Parental separation and divorce is difficult for everyone in the family, including teenagers. Here are some things you can do to help your adolescent manage some of the changes at this time:
- Discuss the changes and your expectations of your teenager upfront. Try to spend time discussing all the practicalities of the changes about to happen with your teenager. Include them in the decision making process as much as possible as this will give them a sense of control over an, otherwise, unpredictable situation. In this sense, discuss where they will be living, when they will visit the other parent and for how long, how you will communicate when you are not together, and what you expect from your teenager.
- Make sure that you discuss the fact that routines, rituals and expectations will remain the same. In other words, that curfews won’t change, routines around dinner times, bed times, homework and visiting friends, for example, will remain largely the same. Make sure that both parents are on the same page regarding the enforcement of boundaries so that each home consistently ensures that expectations are met.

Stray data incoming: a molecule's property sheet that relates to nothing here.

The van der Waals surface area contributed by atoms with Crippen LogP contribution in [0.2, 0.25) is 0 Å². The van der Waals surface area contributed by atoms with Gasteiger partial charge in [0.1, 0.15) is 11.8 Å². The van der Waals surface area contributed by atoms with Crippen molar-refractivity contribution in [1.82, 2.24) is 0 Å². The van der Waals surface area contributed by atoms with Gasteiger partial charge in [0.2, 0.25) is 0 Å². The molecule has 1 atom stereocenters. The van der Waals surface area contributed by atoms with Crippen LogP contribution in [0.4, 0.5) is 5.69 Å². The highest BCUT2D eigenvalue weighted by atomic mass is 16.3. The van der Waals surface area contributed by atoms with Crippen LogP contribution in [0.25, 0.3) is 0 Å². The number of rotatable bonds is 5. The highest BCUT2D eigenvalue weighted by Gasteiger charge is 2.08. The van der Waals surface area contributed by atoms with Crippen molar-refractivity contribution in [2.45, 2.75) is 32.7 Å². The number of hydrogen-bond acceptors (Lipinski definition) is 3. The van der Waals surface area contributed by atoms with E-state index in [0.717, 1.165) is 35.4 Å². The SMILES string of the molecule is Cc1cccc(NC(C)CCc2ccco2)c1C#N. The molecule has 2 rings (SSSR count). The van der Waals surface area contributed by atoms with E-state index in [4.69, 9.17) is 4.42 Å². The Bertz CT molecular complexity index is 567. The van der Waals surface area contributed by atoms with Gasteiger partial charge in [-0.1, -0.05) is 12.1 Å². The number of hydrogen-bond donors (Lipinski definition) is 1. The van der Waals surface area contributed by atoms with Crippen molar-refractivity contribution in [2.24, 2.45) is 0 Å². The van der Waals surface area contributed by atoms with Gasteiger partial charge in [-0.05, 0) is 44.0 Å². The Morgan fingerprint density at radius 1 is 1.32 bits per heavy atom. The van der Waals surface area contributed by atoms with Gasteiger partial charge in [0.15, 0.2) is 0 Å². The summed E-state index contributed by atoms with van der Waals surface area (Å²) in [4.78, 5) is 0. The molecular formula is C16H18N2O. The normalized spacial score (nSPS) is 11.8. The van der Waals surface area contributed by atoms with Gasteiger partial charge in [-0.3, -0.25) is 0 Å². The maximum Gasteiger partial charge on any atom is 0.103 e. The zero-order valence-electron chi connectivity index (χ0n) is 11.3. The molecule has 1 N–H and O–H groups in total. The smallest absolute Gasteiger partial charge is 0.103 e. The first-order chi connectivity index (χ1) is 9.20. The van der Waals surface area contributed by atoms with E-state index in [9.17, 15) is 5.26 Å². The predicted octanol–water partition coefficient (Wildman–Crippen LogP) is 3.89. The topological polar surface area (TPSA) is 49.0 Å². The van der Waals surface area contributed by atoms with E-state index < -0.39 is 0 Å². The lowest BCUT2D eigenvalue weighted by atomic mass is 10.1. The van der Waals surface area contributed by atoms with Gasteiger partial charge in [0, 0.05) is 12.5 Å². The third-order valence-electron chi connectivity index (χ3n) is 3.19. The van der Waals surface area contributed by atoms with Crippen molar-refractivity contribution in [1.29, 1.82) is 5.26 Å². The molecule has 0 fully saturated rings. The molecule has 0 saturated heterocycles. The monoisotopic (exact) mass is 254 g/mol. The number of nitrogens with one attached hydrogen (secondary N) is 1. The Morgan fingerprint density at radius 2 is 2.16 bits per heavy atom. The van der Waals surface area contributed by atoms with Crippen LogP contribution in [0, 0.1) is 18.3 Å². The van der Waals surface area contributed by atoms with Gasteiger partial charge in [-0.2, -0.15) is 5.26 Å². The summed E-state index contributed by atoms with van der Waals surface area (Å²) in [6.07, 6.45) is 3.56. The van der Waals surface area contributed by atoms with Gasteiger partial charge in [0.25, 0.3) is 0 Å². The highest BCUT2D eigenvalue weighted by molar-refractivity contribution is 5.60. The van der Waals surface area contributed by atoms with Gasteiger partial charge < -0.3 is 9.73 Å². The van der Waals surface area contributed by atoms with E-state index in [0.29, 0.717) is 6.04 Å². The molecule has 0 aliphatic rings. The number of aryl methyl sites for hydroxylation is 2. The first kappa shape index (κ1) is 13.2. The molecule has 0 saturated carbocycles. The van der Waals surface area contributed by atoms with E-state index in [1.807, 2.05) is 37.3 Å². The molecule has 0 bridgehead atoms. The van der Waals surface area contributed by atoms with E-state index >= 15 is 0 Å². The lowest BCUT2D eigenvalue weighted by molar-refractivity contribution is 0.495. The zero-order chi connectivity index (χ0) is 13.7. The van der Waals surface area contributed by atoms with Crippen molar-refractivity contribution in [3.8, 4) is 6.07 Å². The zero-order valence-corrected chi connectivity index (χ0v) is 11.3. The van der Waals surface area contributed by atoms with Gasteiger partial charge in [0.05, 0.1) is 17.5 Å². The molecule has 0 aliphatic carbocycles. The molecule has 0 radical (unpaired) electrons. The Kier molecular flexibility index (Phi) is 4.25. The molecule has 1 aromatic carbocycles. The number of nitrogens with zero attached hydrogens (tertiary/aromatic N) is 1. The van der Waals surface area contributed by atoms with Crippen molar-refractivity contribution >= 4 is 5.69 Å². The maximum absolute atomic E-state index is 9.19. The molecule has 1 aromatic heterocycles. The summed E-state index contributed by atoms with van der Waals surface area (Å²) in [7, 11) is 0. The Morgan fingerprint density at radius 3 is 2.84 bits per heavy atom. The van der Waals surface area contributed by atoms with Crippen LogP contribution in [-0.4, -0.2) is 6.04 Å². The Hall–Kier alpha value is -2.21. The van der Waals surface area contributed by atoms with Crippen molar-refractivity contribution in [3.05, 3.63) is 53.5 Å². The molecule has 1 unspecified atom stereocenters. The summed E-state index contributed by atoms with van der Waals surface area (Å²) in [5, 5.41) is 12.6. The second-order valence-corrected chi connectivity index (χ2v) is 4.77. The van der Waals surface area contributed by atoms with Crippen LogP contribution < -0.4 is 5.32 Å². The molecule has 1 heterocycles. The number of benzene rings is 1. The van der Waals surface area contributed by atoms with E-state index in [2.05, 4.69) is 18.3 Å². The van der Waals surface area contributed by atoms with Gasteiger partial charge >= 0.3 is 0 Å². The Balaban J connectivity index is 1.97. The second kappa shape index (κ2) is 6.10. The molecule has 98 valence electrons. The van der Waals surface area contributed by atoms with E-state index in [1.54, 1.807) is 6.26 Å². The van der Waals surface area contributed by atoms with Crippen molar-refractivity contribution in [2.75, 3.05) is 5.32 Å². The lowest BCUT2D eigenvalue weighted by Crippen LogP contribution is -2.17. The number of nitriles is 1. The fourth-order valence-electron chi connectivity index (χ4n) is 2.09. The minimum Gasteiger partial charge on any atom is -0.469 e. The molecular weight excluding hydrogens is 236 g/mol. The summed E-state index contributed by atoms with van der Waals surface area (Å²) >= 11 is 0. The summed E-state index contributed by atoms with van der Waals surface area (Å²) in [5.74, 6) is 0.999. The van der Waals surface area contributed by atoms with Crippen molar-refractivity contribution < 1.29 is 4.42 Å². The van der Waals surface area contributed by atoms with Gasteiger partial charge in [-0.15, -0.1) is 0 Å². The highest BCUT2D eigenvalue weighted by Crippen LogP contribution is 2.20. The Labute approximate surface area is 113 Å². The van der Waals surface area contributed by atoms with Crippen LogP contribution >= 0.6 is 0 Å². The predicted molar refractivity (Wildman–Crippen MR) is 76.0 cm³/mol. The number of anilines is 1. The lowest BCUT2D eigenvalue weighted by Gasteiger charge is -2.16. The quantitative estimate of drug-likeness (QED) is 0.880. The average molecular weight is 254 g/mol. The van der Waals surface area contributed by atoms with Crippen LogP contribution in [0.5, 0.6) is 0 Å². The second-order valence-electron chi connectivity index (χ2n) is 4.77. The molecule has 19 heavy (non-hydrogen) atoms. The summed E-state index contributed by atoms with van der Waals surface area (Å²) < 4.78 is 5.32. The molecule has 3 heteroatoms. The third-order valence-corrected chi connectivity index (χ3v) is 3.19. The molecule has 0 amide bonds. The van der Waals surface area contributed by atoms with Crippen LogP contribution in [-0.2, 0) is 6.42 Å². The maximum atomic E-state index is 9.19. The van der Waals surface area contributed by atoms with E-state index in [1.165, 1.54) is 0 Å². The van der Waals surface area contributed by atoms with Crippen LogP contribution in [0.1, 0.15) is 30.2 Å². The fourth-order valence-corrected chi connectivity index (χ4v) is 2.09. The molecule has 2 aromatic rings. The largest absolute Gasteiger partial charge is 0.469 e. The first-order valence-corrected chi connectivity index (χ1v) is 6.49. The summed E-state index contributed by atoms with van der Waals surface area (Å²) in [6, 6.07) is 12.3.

- Do not be afraid to talk about feelings. Teenagers are intensely emotional by nature so parents may feel daunted by talking about their feelings with their teenagers. Remember that your teenager is not an adult, despite their best attempts to convince you otherwise. They are likely to feel scared and insecure. They may even feel angry and resentful. In many cases they may even feel guilty and carry some blame for the divorce. It is very important that you give your teenager the space to talk about these feelings with you. If you find it difficult to do so then find a someone with whom your teenager can talk.
If you feel you and your teenager would benefit from additional support at this time, it may be helpful to talk with one of our psychologists.